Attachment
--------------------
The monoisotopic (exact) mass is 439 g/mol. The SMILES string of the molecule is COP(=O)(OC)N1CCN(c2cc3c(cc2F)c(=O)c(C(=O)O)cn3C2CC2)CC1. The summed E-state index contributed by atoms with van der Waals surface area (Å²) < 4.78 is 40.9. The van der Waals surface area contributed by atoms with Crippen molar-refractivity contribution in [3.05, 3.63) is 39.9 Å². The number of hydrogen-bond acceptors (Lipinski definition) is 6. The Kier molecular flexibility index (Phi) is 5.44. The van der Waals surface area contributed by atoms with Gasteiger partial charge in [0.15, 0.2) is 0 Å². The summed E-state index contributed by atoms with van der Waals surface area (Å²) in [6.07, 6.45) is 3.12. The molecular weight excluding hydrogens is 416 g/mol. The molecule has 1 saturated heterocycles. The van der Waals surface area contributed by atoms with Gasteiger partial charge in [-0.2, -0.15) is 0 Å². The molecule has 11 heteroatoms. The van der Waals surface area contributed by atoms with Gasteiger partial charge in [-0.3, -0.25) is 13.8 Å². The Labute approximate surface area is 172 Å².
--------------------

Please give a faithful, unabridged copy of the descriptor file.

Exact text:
The monoisotopic (exact) mass is 439 g/mol. The SMILES string of the molecule is COP(=O)(OC)N1CCN(c2cc3c(cc2F)c(=O)c(C(=O)O)cn3C2CC2)CC1. The summed E-state index contributed by atoms with van der Waals surface area (Å²) < 4.78 is 40.9. The van der Waals surface area contributed by atoms with Crippen molar-refractivity contribution in [3.05, 3.63) is 39.9 Å². The number of hydrogen-bond acceptors (Lipinski definition) is 6. The Kier molecular flexibility index (Phi) is 5.44. The van der Waals surface area contributed by atoms with Gasteiger partial charge in [0.15, 0.2) is 0 Å². The summed E-state index contributed by atoms with van der Waals surface area (Å²) in [6.07, 6.45) is 3.12. The molecular weight excluding hydrogens is 416 g/mol. The molecule has 1 saturated heterocycles. The van der Waals surface area contributed by atoms with Gasteiger partial charge in [-0.2, -0.15) is 0 Å². The molecule has 11 heteroatoms. The van der Waals surface area contributed by atoms with Gasteiger partial charge in [-0.3, -0.25) is 13.8 Å². The Labute approximate surface area is 172 Å².